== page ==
The Hand That Rocks the Cradle Rocks the Boat

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					The Hand That Rocks the Cradle
                      Rocks the Boat
Life learning as the ultimate feminist act                                                             by Wendy Priesnitz

W       hen I was a young mother, I wore a t-shirt with the words:
        “The hand that rocks the cradle rocks the boat.” The
phrase put a spin on a 19th century poem entitled “The Hand
                                                                        if society was to move beyond the nuclear family and its smoth-
                                                                        ering heirarchy. But I was astonished at how undervalued and
                                                                        underpaid the entirely female staff was, especially for work that
That Rocks the Cradle Rules the World” by American poet Wil-            was so stressful and so important…and at what uninspiring
liam Ross Wallace. I understood at the time that becoming a             places the centers were. I am a questioner by nature, and that ex-
mother was increasing my desire to create change in the world,          perience inspired a lot of questions: Why was our society appar-
although I didn’t know where that would lead me. I had already          ently undervaluing this work? Was it because women were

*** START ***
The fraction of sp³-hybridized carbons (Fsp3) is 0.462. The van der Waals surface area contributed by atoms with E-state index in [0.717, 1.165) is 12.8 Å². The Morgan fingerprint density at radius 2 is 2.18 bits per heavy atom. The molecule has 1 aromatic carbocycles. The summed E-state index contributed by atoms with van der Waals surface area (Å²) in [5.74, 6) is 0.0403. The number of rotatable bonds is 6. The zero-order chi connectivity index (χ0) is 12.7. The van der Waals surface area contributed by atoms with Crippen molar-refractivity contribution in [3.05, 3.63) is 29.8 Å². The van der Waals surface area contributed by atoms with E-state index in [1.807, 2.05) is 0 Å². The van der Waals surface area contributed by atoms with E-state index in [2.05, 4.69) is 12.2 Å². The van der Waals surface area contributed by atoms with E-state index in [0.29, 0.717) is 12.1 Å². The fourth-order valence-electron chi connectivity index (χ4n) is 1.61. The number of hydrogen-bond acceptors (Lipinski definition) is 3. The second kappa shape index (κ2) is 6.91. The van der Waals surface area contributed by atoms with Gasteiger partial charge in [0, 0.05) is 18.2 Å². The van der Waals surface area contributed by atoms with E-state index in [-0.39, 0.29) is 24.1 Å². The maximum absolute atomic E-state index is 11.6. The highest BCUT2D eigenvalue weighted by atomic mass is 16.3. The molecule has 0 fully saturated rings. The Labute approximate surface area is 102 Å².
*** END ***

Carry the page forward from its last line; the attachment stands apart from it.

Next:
realized that, as the feminist movement espoused, the personal          doing it? Or did we value the care of the next generation so lit-
is political. I had already challenged a few assumptions about          tle? What is “liberated” about paying other women a minimal
how life was supposed to work – including rejecting both the            wage to look after our children so that we can have high paying
style in which I’d been parenting and the institution of school as      careers? Does one have to have a paid job in order to be a femi-
an effective vehicle for education.                                     nist? Why do women have to embrace the male model in order
    As much as I didn’t like the rules of the status quo, I also did-   to challenge patriarchy? Is there a third way?
n’t like labels – even the ones that accompanied my rebellion. In           My husband Rolf and I soon chose to begin our family. Once
fact, I’ve fought my whole adult life to avoid descriptions of          pregnant, I struggled to understand why feminism wanted me to
myself that involve isms and ists. I dislike being referred to as an    make a choice between my rights and those of my future chil-
environmentalist, an activist, a feminist, a humanist, a home-          dren. We decided to create a life that would affirm the rights of
schooler, a radical unschooler, a life learner…although each of         all members of our family. And thus it became my life’s work to
those words describes an aspect of my life and work. As helpful         advocate for children’s right to be raised and educated with re-
as such labels can be to connect with others who think similarly,       spect and without the “isms” – sexism, racism, classism, ageism,
they can also constrict, separate, polarize, alienate and confuse.      consumerism and other elitist or destructive social influences.
And because they name groups with a specific set of “member-                Motherhood focused my early political consciousness. It
ship requirements,” they help perpetuate stereotypes.                   helped me understand how the choices I make in my personal